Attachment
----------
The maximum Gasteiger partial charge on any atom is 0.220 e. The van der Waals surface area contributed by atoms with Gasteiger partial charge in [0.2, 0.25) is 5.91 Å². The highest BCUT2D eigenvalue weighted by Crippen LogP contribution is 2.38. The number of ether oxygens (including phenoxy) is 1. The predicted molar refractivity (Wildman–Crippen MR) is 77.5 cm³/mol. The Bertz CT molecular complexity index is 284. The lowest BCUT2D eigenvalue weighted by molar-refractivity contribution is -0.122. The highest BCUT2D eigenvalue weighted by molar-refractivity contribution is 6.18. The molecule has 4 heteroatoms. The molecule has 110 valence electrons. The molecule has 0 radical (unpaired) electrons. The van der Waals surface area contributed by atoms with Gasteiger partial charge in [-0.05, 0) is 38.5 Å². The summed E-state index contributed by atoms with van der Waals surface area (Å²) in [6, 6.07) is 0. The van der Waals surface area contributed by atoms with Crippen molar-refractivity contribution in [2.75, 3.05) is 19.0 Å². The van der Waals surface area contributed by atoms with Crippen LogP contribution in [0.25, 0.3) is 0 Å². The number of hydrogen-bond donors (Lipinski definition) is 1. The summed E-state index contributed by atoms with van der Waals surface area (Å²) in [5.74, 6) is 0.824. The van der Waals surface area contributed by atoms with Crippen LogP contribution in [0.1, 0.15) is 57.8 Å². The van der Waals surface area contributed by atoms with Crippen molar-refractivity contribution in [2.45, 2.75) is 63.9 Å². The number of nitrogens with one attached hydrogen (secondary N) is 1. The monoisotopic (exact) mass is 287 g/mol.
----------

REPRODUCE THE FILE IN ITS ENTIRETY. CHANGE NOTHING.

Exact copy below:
The maximum Gasteiger partial charge on any atom is 0.220 e. The van der Waals surface area contributed by atoms with Gasteiger partial charge in [0.2, 0.25) is 5.91 Å². The highest BCUT2D eigenvalue weighted by Crippen LogP contribution is 2.38. The number of ether oxygens (including phenoxy) is 1. The predicted molar refractivity (Wildman–Crippen MR) is 77.5 cm³/mol. The Bertz CT molecular complexity index is 284. The lowest BCUT2D eigenvalue weighted by molar-refractivity contribution is -0.122. The highest BCUT2D eigenvalue weighted by molar-refractivity contribution is 6.18. The molecule has 4 heteroatoms. The molecule has 110 valence electrons. The molecule has 0 radical (unpaired) electrons. The van der Waals surface area contributed by atoms with Gasteiger partial charge in [-0.05, 0) is 38.5 Å². The summed E-state index contributed by atoms with van der Waals surface area (Å²) in [6, 6.07) is 0. The van der Waals surface area contributed by atoms with Crippen molar-refractivity contribution in [2.75, 3.05) is 19.0 Å². The van der Waals surface area contributed by atoms with Crippen LogP contribution in [0.25, 0.3) is 0 Å². The number of hydrogen-bond donors (Lipinski definition) is 1. The summed E-state index contributed by atoms with van der Waals surface area (Å²) in [5.74, 6) is 0.824. The van der Waals surface area contributed by atoms with Crippen LogP contribution in [0.1, 0.15) is 57.8 Å². The van der Waals surface area contributed by atoms with Crippen molar-refractivity contribution in [2.45, 2.75) is 63.9 Å². The number of nitrogens with one attached hydrogen (secondary N) is 1. The monoisotopic (exact) mass is 287 g/mol.